Once the end of the stabilizer bar 22 has been inserted within the spherical bearing insert 12, it is desirable to keep contamination from getting into the coupler 10. Preferably, the spherical bearing insert 12 includes a seal groove 48 facing radially outward and extending annularly about the spherical bearing insert 12 adjacent the first end 14. A seal 50 can be positioned within the seal groove 48 that will extend axially away from the first end 14 of the spherical bearing insert 12 and attach to the stabilizer bar 22. The seal 50 will seal the first end 14 of the spherical bearing insert 12 from the environment once a ball stud 20 has been inserted.

The foregoing discussion discloses and describes the preferred embodiment of the invention. One skilled in the art will readily recognize from such discussion, and from the accompanying drawings and claims, that changes and modifications can be made to the invention without departing from the scope of the invention as defined in the following claims. The invention has been described in an illustrative manner, and it is to be understood that the terminology which has been used is intended to be in the nature of words of description rather than of limitation.

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Referenced by
Citing PatentFiling datePublication dateApplicantTitle
US8137021 *Sep 11, 2007Mar 20, 2012Zf Friedrichshafen AgSealing element for a ball and socket joint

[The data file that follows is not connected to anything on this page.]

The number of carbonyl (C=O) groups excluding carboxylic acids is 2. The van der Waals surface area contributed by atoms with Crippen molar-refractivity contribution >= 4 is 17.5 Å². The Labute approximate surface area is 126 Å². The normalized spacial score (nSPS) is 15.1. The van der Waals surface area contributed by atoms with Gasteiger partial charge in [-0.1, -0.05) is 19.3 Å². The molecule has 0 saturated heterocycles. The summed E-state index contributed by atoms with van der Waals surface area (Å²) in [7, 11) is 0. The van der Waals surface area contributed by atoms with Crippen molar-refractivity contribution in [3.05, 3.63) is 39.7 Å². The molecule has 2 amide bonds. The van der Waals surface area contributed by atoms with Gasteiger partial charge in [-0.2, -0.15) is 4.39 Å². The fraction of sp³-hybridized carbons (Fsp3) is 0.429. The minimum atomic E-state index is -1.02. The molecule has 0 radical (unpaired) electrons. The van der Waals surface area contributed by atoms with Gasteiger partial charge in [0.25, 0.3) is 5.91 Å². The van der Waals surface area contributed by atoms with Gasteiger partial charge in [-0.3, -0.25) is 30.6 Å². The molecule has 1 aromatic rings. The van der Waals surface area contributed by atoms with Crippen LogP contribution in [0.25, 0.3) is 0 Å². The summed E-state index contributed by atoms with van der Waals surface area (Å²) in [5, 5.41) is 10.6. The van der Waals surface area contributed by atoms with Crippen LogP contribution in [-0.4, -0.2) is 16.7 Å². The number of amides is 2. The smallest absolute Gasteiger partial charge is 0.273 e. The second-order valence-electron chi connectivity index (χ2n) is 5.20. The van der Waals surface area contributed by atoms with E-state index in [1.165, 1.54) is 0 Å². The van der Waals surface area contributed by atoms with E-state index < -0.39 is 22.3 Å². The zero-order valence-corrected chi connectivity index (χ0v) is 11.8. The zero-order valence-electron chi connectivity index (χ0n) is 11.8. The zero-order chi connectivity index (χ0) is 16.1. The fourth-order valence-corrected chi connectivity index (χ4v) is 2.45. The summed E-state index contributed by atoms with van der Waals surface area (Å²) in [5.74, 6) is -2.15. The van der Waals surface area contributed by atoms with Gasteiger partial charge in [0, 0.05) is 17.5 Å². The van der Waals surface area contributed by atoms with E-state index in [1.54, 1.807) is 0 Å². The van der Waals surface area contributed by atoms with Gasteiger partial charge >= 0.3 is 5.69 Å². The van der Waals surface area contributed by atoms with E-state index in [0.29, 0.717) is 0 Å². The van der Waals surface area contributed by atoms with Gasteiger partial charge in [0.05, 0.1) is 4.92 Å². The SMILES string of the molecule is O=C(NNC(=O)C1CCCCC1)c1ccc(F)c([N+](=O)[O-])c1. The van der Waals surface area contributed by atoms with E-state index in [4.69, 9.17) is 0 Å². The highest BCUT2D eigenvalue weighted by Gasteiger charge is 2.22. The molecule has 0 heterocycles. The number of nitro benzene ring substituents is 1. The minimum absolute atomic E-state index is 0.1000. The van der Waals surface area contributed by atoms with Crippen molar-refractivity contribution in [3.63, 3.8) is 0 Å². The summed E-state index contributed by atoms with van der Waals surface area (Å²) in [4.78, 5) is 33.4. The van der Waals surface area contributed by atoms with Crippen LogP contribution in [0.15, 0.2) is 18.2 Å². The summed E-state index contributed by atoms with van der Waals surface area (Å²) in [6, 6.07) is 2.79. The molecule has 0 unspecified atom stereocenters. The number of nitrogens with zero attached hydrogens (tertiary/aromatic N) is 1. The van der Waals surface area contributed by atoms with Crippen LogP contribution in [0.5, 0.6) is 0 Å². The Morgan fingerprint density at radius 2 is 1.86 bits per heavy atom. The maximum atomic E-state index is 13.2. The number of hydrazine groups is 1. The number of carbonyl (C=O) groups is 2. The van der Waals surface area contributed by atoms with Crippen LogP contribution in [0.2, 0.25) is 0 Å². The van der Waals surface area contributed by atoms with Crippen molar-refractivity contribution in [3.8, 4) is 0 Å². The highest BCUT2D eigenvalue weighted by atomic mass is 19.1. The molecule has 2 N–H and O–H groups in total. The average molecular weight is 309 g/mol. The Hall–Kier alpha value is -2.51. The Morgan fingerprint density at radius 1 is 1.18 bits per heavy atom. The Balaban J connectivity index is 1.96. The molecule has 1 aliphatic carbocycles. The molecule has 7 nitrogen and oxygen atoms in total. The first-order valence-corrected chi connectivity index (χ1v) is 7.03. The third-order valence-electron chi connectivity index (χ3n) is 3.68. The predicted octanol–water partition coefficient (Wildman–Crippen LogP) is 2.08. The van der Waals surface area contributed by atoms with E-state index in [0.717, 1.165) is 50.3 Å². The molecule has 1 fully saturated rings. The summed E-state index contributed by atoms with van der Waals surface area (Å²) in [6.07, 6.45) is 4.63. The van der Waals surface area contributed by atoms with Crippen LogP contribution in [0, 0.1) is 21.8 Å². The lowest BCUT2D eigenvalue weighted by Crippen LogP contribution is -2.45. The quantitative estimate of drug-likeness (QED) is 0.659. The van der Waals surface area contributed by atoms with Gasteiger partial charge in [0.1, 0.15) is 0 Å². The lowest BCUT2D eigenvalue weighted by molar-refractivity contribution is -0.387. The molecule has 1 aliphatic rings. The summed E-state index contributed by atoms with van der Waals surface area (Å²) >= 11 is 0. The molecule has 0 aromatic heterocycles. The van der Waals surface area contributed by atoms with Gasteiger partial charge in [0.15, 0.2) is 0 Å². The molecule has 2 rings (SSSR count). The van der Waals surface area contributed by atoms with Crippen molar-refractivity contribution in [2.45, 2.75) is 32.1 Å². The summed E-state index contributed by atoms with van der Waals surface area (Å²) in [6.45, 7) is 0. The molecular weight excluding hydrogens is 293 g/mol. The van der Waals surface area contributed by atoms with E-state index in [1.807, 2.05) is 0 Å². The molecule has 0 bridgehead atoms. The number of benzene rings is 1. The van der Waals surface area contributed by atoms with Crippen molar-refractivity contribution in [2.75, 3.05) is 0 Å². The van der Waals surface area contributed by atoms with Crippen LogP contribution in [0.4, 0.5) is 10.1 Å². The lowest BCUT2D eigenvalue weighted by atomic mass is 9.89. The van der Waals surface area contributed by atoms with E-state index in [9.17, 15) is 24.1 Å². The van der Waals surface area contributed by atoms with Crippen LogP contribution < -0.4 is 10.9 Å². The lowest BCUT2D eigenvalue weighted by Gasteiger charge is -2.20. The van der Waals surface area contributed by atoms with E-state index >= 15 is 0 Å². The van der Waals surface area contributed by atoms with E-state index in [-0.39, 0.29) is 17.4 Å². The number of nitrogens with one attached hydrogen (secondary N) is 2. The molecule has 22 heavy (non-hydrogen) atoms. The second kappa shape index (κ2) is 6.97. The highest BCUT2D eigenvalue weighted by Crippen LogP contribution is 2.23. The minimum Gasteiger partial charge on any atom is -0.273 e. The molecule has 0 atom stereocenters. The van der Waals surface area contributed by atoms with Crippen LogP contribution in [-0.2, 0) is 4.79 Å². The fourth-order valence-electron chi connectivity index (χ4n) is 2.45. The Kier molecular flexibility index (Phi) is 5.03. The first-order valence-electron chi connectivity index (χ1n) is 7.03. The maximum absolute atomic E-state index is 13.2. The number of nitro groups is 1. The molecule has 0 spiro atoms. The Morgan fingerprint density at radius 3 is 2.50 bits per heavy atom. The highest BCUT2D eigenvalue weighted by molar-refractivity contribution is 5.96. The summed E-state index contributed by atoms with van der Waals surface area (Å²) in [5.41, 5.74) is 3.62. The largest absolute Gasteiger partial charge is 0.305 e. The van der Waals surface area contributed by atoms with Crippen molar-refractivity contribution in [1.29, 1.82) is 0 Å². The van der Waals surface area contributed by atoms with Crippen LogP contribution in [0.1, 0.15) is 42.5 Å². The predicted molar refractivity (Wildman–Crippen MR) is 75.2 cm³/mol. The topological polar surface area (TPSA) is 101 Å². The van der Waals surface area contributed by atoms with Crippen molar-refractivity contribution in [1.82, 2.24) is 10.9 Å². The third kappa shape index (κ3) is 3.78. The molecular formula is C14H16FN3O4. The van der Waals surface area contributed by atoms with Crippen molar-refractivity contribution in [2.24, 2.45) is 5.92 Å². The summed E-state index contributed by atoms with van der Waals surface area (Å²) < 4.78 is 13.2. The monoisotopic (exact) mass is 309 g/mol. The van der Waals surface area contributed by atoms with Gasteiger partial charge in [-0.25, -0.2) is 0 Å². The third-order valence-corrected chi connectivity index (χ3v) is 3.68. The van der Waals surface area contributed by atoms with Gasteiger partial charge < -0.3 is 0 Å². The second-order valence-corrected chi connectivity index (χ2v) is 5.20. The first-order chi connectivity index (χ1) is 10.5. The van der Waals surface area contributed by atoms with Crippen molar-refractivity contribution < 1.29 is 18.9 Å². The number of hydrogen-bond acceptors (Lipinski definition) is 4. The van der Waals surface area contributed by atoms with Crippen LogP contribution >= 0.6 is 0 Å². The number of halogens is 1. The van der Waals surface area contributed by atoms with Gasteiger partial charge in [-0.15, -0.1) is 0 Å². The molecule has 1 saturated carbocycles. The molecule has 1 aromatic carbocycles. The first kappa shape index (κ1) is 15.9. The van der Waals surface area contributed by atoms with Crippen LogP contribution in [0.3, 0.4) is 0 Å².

US8151464Jan 6, 2009Apr 10, 2012Trw Automotive GmbhMethod for manufacturing a bearing shell assembly, and bearing shell assembly for a ball joint
US8684621 *Jun 24, 2010Apr 1, 2014Trw Automotive GmbhBall joint
US8747011 *Jan 15, 2007Jun 10, 2014Zf Friedrichshafen AgBall and socket joint, as well as process for manufacturing a ball and socket joint
US8757916Feb 27, 2012Jun 24, 2014Trw Automotive GmbhMethod for manufacturing a bearing shell assembly and bearing shell assembly for a ball joint
US20070031185 *Jun 26, 2006Feb 8, 2007Bollhoff Verbindungstechnik GmbhPlate-mounted plug-in coupling having three-dimensional compensating movement
US20090172947 *Jan 6, 2009Jul 9, 2009Trw Automotive GmbhMethod for Manufacturing a Bearing Shell Assembly, and Bearing Shell Assembly for a Ball Joint
US20100008714 *Sep 11, 2007Jan 14, 2010Manfred BohneBall and socket joint
US20100158603 *Jan 15, 2007Jun 24, 2010Matthias BehreBall and socket joint, as well as process for manufacturing a ball and socket joint
US20120170969 *Jun 24, 2010Jul 5, 2012Trw Automotive GmbhBall Joint
Classifications
U.S. Classification403/135, 403/122, 403/142, 403/133, 403/132
International ClassificationF16C11/00, F16C11/06
Cooperative ClassificationB60G2204/42, B60G2204/4404, B60G2204/416, Y10T403/32737, Y10T403/32713, F16C11/0671, Y10T403/32631, F16C11/0638, Y10T403/32721, Y10T403/32795
European ClassificationF16C11/06E2, F16C11/06C3B2B
Legal Events
DateCodeEventDescription
Nov 8, 2002ASAssignment
Owner name: VISTEON GLOBAL TECHNOLOGIES, INC., MICHIGAN
Free format text: ASSIGNMENT OF ASSIGNORS INTEREST;ASSIGNORS:WASYLEWSKI, NEIL ALAN;KISELIS, GREGORY PAUL;BESHEARS JR., PAUL EUGENE;AND OTHERS;REEL/FRAME:013477/0387
Effective date: 20021107
Dec 1, 2005ASAssignment
Owner name: AUTOMOTIVE COMPONENTS HOLDINGS, LLC, MICHIGAN
Free format text: ASSIGNMENT OF ASSIGNORS INTEREST;ASSIGNOR:VISTEON GLOBAL TECHNOLOGIES, INC.;REEL/FRAME:016835/0471
Effective date: 20051129
Oct 5, 2009REMIMaintenance fee reminder mailed
Feb 28, 2010LAPSLapse for failure to pay maintenance fees
Apr 20, 2010FPExpired due to failure to pay maintenance fee
Effective date: 20100228